It’s less than a month until Pitchers and Catchers and I’m already dreading the season. I want a new player to get all excited about and Aaron Heilman just isn’t doing it for me. So unless Edgar Martinez is going to unretire and spend a few years loafing around in left field in order to improve his chances at a Hall of Fame induction, I’m totally fine with overpaying some overweight slugger and watching his power numbers plummet at Safeco Field.

Just doooo something!

UPDATE: Not more than 30 minutes after I posted this, news broke that the Mariners traded Michael Pineda for Jesus (Montero). Jack Z listened to me!!

Eulogy For My Dad

This is the eulogy I read at my Dad’s memorial service yesterday. It only skims the surface of what he means to me, but I hope it gives even a small bit of perspective into what an amazing person he was.

When I was 7, my Dad took me to a Mariners game against the Red Sox. It was one of the first games I ever went to and this one was extra special because it was just me and my Dad. And because it was lunch box night. The game went into extra innings and my Dad told me a story about how the Red Sox once played a game that lasted so long they had to come back the next day to finish it. My 7 year old self thought that meant if the game lasted long enough we would get to sleep at the Kingdome. Needless to say, I was quite upset when he made me leave before the game ended. I’m the sort of baseball fan that would never leave a game early, and I periodically pointed that out to him over the years.

The lunchbox is still one of my favorite pieces of Mariners memorabilia.

That was the beginning of my baseball obsession. My relationship with my Dad grew as we watched thousands of games over the years. We would go to several games a year, where he taught me to keep score. That blue scorebook we toted to every game is an invaluable record of our time together.

When the Mariner’s broadcaster Dave Niehaus died last year his family talked about how overwhelming it was to hear how much he meant to fans. To them, he was just their father, husband, and friend. Having heard from all the people that my Dad meant so much to, I know exactly how his family felt.

It’s amazing how much influence he had on so many people. To me he was just my Dad and he is so much a part of me, and not just genetically, that I wouldn’t be myself without him.

In addition to baseball, I also shared his love of history. I loved talking to him about what I was reading and hearing his perspective about events of long ago. He was a devout Abraham Lincoln fan and I sincerely hope he’s been talking old Abe’s ear off for the last couple weeks.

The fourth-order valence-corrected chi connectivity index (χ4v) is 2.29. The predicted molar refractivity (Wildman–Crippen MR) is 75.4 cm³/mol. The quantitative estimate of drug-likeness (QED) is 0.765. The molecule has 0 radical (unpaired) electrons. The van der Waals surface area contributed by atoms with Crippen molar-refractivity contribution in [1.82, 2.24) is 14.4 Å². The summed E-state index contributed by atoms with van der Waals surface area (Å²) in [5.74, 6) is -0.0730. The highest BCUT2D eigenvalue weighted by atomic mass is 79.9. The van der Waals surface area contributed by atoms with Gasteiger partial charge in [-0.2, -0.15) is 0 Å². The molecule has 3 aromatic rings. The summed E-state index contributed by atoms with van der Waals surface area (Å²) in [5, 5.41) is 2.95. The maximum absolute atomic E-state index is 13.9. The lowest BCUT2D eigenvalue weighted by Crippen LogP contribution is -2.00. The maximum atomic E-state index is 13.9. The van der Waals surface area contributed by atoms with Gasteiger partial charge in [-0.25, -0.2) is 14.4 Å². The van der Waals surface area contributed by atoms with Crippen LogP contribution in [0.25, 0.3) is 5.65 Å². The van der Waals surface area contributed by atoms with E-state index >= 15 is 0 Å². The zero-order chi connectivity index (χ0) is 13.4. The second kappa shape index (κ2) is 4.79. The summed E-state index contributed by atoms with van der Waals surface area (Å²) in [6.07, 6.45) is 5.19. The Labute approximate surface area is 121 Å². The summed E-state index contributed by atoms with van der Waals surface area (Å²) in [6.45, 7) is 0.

My Dad was my favorite person to talk to about politics and current events. When you read a lot of history you learn not to overreact to small things and I’ve found there are very few people with the breadth of knowledge and thought process to intelligently talk about these things.

He did everything he could to encourage me in doing things I loved. He drove me to countless riding lessons and horse shows. Shuttled me and my friends to all those gymnastics practices and meets. And when I had my heart set on going to college on the east coast, he was encouraging and supportive. Going to UMass was one of the best things I’ve done in my life and I owe him so much for making that happen for me.

At every change in my life, he was there with intelligent perspective. The talks we’ve had have shaped the way I see life and the way I think about it. At one point, I was complaining about something or other and he asked me, do you want to whine about it or do you want to fix it? Naturally, I wanted to whine about it. But I’m learning to ask myself that question and asking it is the most valuable guidance he gave me.

My life is finally coming together and I’m sad that he won’t be there to see how it turns out. Because I loved, admired, and respected him so much that nothing was more meaningful than hearing him say, “I’m proud of you.”

Occupy Nintendo!

New car, caviar, four star daydream, think I’ll buy me a football team.” – Pink Floyd

The more I learn about the business of baseball, the more disgust I feel towards the system that sustains baseball. Such a beautiful sport with such an ugly structure.